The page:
In the current study, treatment with IR alone and CKD-516 + IR significantly decreased the number of blood vessels, while CKD-516 + IR increased central tumor necrosis with a larger range, similar to results obtained from the short-term treatment schedule. Both CKD-516 alone or CKD-516 + IR significantly increased HIF-1α expression. However, CKD-516 + IR noticeably decreased VEGF and Glut-1 expression. Ki-67 expression was also significantly reduced when CKD-516 was combined with IR (data not shown). Glut-1, a glucose transporter regulated by HIF-1α, is involved in the inhibition of cell death together with other glucose-degrading proteins [47]. Previous studies have shown that Glut-1 and VEGF expression are upregulated when HIF-1α expression increases [36, 37]. When Glut-1 expression decreases, Ki-67 expression is downregulated [48]. However, in our study, Ki-67 expression increased in the peripheral margins compared to the central portion of the tumor (data not shown). Several studies have shown that Ki-67 expression typically decreases 24 h after treatment with OXi4503, a tubulin binding agent, but increases again in the tumor margins at day 5 post-treatment [27]. Resistance to VDAs due to the rebound of proliferating cancer cells at the tumor margins is a major obstacle in cancer treatment strategies. Further studies are urgently needed to better understand the underlying mechanisms of this rebounding effect. Overall, decreased Ki-67 expression, as well as prolonged inhibition of VEGF and Glut-1 expression, by long-term administration of CKD-516 + IR, may be due to a sustained hypoxic microenvironment and central tumor necrosis. In a subcutaneous model of in vivo lung cancer, vascular permeability and perfusion are lower than those in the orthotopic model [49]. Another study reported that median oxygenation in tumor tissues of NSCLC patients was higher when compared to that in other solid tumors [50]. Accordingly, to increase accuracy in the assessment of antitumor efficacy and to generate results of radiation therapy associated with hypoxia, it is important to establish a tumor model with conditions similar to those of human lung cancer. Cancer research using an orthotopic mouse model constructed by surgical intervention [51, 52] will be useful in overcoming some of the aforementioned limitations associated with in vivo tumor models.

Conclusion

Taken together, our results suggest that combination therapy with CKD-516 and IR delays tumor growth with extensive central necrosis compared to CKD-516 or IR monotherapy in an in vivo SqCC xenograft model. Further studies are required to overcome some limitations of VDAs.

Availability of data and materials

The datasets used and/or analyzed during the current study are available from the corresponding author upon reasonable request.

Abbreviations

CD31:

Cluster of differentiation 31 (platelet/endothelial cell adhesion molecule-1)

d1, 5:

Day 1 and day 5

d1:

Day 1

Glut-1:

Glucose transporter type 1

HIF-1α:

Hypoxia-inducible factor-1 alpha

IR:

Irradiation

NSCLC:

Non-small cell lung cancer

PDX:

Patient-derived xenograft

SCLC:

Small cell lung cancer

SqCC:

Squamous cell carcinoma

VDA:

Vascular disrupting agent

VEGF:

Vascular endothelial growth factor

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Acknowledgements

We would like to thank the Chong Kun Dang Pharmaceutical Corporation for providing CKD-516 for use in this study and Editage (www.editage.co.kr) for English language editing.

Funding

This study was supported by a grant from the Chong Kun Dang Pharmaceutical Corporation. Funding agencies have played no role in the research, analysis of data, or drafting of manuscripts.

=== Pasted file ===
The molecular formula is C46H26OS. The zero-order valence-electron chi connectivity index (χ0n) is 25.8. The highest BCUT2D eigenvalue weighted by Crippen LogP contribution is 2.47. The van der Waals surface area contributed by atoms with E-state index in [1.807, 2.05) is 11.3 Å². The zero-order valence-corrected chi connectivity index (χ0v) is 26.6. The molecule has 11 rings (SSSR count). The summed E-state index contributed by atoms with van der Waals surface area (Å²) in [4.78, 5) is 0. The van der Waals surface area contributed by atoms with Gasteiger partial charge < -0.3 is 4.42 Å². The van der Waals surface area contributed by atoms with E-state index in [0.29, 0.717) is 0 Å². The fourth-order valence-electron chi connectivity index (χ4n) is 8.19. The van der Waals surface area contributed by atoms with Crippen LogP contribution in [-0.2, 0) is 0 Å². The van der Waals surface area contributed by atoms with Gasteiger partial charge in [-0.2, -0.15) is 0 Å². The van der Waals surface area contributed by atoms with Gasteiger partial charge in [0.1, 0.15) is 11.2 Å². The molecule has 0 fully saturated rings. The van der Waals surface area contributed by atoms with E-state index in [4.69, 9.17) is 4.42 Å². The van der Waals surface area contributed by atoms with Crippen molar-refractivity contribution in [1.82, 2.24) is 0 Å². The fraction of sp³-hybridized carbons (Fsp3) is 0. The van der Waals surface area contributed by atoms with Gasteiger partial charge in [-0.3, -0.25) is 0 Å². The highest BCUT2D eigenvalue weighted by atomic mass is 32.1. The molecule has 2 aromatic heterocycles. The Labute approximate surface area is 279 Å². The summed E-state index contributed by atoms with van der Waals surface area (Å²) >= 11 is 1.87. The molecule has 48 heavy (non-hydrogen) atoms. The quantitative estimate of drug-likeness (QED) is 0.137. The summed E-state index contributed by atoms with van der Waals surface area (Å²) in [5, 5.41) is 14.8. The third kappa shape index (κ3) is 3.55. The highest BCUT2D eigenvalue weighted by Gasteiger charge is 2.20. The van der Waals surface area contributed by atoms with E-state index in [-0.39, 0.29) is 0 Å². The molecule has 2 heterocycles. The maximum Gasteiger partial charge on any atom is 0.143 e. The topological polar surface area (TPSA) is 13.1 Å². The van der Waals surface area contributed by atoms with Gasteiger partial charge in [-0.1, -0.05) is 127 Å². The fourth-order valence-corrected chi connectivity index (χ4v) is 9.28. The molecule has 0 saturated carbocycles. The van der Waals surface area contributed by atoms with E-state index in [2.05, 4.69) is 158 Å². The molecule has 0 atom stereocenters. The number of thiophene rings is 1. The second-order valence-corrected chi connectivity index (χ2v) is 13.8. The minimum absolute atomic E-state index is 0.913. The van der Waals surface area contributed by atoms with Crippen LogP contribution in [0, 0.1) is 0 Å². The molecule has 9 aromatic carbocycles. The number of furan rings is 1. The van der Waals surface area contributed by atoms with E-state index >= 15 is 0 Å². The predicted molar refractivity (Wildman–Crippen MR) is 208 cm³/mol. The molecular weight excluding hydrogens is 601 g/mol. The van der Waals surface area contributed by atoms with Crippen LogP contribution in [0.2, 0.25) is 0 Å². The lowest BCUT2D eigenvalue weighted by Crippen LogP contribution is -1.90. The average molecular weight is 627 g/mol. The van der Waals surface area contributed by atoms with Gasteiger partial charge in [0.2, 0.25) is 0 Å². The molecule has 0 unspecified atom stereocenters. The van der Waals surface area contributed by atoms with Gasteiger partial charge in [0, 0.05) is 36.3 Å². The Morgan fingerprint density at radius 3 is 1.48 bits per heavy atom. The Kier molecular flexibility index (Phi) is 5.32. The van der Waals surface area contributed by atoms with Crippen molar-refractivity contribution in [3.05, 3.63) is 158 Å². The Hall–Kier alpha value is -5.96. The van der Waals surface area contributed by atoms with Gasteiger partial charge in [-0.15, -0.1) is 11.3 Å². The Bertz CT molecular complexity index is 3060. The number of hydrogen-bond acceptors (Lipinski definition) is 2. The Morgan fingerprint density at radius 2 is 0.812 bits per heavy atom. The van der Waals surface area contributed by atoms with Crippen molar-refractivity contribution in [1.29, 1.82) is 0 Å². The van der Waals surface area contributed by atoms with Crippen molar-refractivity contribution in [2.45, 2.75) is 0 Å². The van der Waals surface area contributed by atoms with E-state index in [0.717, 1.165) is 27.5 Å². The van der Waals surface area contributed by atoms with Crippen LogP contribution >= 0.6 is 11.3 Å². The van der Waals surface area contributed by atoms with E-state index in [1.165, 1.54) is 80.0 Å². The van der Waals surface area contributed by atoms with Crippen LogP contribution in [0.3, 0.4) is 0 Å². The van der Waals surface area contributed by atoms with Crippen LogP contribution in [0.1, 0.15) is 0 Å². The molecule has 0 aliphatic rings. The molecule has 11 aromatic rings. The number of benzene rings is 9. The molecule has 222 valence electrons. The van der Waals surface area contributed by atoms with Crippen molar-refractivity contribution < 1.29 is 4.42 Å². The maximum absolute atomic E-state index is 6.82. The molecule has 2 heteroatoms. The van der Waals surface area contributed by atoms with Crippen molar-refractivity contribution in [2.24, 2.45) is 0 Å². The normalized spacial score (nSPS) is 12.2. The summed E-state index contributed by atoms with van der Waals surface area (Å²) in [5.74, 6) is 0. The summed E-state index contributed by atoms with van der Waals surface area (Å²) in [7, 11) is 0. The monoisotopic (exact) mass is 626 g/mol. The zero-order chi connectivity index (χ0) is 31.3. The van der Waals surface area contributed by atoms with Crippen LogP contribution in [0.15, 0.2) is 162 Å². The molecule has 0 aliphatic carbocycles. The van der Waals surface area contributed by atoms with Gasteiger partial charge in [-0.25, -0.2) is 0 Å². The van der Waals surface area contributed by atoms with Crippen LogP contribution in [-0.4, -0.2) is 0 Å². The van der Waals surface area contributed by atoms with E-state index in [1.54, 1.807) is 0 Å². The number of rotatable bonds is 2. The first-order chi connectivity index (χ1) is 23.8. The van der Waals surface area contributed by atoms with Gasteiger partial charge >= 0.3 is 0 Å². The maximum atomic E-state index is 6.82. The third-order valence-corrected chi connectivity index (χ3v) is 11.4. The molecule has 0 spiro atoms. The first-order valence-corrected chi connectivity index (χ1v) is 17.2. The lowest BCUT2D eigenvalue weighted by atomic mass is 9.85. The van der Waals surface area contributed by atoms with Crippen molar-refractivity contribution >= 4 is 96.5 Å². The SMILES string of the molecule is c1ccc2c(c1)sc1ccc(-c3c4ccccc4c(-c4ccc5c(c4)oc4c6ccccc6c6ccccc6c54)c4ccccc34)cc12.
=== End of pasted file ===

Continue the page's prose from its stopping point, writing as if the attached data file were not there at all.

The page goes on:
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Contributions

MYK and JYS conceived and designed the study. MYK performed the experiments and wrote the manuscript. JYS contributed to the analyses and interpretation of the data. JOK and CKJ analyzed the IHC data and reviewed the manuscript. YSK contributed to the design of the irradiation experiment and reviewed the manuscript. KHS contributed to performing the animal experiments and reviewed the manuscript. JHK conceived and designed the study, and reviewed, edited, and approved the manuscript. Each author has read and approved the final version of the manuscript.

Corresponding author

Correspondence to Jin-Hyoung Kang.

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Ethics approval and consent to participate

All mouse research were approved by the Ethical Committee at Department of Laboratory Animal, IACUC in School of Medicine, The Catholic University of Korea, Seoul and then, carried out according to the regulatory guidelines and policies of Republic of Korea for Laboratory Animals Welfare (Approval Number: CUMS-2015-0143-01).

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Not applicable.

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The authors have no conflicts of interest to declare.

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Supplementary Information

Additional file 1.

Short-term and long-term drug administration schedules.

Additional file 2.

Toxicity of low- or high-dose IR in BALB/c nude mice. (A) The shielding device was made of 4 mm thick lead. The anesthetized mice were fixed in a 50 mL tube and irradiated with a lead shield. (B) Tumor growth and (C) body weight according to radiation dose. (D) Tumor growth during long-term treatment with 4 Gy of IR.

Additional file 3.

IHC staining with HIF-1α, VEGF, Glut-1, and Ki-67 antibodies in all five treatment groups (72 h after the end of treatment). Mice were divided into five groups according to the dosing and treatment schedule: vehicle (PBS), IR alone (4 Gy/day), CKD-516 alone (3 mg/kg), and CKD-516 (3 mg/kg, day 1 or days 1 and 5) combined with IR.Scale bar: 200 μm. Magnification: × 100.

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Kim, MY., Shin, JY., Kim, JO. et al. Anti-tumor efficacy of CKD-516 in combination with radiation in xenograft mouse model of lung squamous cell carcinoma. BMC Cancer 20, 1057 (2020). https://doi.org/10.1186/s12885-020-07566-x

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Keywords

  • Irradiation
  • Vascular disrupting agent
  • Tumor necrosis
  • Tumor hypoxia
  • Squamous cell carcinoma of lung
  • Xenograft model